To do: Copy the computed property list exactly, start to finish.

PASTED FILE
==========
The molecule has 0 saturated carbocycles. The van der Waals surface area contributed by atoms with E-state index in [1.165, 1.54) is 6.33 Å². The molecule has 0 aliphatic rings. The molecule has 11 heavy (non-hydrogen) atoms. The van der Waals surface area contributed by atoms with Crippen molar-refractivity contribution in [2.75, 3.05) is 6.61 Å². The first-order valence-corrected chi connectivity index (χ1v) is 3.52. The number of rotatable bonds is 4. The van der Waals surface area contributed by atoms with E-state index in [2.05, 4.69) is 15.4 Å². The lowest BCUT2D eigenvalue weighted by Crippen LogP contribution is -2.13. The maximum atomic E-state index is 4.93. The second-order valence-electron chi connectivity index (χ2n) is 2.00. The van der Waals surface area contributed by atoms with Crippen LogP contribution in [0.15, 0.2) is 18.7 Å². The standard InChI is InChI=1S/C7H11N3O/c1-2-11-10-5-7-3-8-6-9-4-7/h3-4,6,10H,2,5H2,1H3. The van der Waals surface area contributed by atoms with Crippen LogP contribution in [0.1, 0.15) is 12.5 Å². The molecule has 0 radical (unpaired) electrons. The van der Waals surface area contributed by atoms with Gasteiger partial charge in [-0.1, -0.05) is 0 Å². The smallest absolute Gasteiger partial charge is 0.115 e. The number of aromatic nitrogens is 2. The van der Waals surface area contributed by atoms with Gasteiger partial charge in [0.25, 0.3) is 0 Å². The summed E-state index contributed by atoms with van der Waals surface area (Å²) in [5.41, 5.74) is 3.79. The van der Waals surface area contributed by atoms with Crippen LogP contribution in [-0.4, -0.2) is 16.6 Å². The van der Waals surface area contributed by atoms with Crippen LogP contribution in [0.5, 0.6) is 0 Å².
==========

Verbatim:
The molecule has 0 saturated carbocycles. The van der Waals surface area contributed by atoms with E-state index in [1.165, 1.54) is 6.33 Å². The molecule has 0 aliphatic rings. The molecule has 11 heavy (non-hydrogen) atoms. The van der Waals surface area contributed by atoms with Crippen molar-refractivity contribution in [2.75, 3.05) is 6.61 Å². The first-order valence-corrected chi connectivity index (χ1v) is 3.52. The number of rotatable bonds is 4. The van der Waals surface area contributed by atoms with E-state index in [2.05, 4.69) is 15.4 Å². The lowest BCUT2D eigenvalue weighted by Crippen LogP contribution is -2.13. The maximum atomic E-state index is 4.93. The second-order valence-electron chi connectivity index (χ2n) is 2.00. The van der Waals surface area contributed by atoms with Crippen LogP contribution in [0.15, 0.2) is 18.7 Å². The standard InChI is InChI=1S/C7H11N3O/c1-2-11-10-5-7-3-8-6-9-4-7/h3-4,6,10H,2,5H2,1H3. The van der Waals surface area contributed by atoms with Crippen LogP contribution in [0.1, 0.15) is 12.5 Å². The molecule has 0 radical (unpaired) electrons. The van der Waals surface area contributed by atoms with Gasteiger partial charge in [-0.1, -0.05) is 0 Å². The smallest absolute Gasteiger partial charge is 0.115 e. The number of aromatic nitrogens is 2. The van der Waals surface area contributed by atoms with Gasteiger partial charge in [0.25, 0.3) is 0 Å². The summed E-state index contributed by atoms with van der Waals surface area (Å²) in [5.41, 5.74) is 3.79. The van der Waals surface area contributed by atoms with Crippen LogP contribution in [-0.4, -0.2) is 16.6 Å². The van der Waals surface area contributed by atoms with Crippen LogP contribution in [0.5, 0.6) is 0 Å².